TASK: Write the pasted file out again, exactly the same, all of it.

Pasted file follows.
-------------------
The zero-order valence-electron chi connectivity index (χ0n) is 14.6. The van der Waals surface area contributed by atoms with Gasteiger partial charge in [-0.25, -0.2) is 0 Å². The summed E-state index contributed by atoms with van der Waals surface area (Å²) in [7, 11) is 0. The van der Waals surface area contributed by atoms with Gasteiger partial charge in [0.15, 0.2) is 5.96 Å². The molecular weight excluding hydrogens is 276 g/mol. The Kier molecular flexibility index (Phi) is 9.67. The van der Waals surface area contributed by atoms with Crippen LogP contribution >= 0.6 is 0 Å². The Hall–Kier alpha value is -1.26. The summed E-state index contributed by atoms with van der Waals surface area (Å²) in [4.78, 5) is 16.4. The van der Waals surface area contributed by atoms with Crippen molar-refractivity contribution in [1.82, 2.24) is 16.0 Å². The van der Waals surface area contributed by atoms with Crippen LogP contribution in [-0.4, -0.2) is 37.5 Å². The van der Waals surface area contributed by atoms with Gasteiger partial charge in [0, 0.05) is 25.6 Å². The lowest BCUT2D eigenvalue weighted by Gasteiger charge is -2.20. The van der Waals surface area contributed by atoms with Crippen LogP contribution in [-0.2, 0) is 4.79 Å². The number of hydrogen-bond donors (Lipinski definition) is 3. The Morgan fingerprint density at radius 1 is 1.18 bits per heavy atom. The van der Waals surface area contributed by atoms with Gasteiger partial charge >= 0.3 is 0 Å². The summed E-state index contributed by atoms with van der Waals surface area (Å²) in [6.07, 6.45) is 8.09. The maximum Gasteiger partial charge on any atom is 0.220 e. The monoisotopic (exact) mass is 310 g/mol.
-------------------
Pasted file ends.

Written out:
The zero-order valence-electron chi connectivity index (χ0n) is 14.6. The van der Waals surface area contributed by atoms with Gasteiger partial charge in [-0.25, -0.2) is 0 Å². The summed E-state index contributed by atoms with van der Waals surface area (Å²) in [7, 11) is 0. The van der Waals surface area contributed by atoms with Gasteiger partial charge in [0.15, 0.2) is 5.96 Å². The molecular weight excluding hydrogens is 276 g/mol. The Kier molecular flexibility index (Phi) is 9.67. The van der Waals surface area contributed by atoms with Crippen LogP contribution >= 0.6 is 0 Å². The Hall–Kier alpha value is -1.26. The summed E-state index contributed by atoms with van der Waals surface area (Å²) in [4.78, 5) is 16.4. The van der Waals surface area contributed by atoms with Crippen molar-refractivity contribution in [1.82, 2.24) is 16.0 Å². The van der Waals surface area contributed by atoms with Crippen LogP contribution in [-0.4, -0.2) is 37.5 Å². The van der Waals surface area contributed by atoms with Gasteiger partial charge in [0, 0.05) is 25.6 Å². The lowest BCUT2D eigenvalue weighted by Gasteiger charge is -2.20. The van der Waals surface area contributed by atoms with Crippen LogP contribution in [-0.2, 0) is 4.79 Å². The number of hydrogen-bond donors (Lipinski definition) is 3. The Morgan fingerprint density at radius 1 is 1.18 bits per heavy atom. The van der Waals surface area contributed by atoms with Gasteiger partial charge >= 0.3 is 0 Å². The summed E-state index contributed by atoms with van der Waals surface area (Å²) in [6.07, 6.45) is 8.09. The maximum Gasteiger partial charge on any atom is 0.220 e. The monoisotopic (exact) mass is 310 g/mol.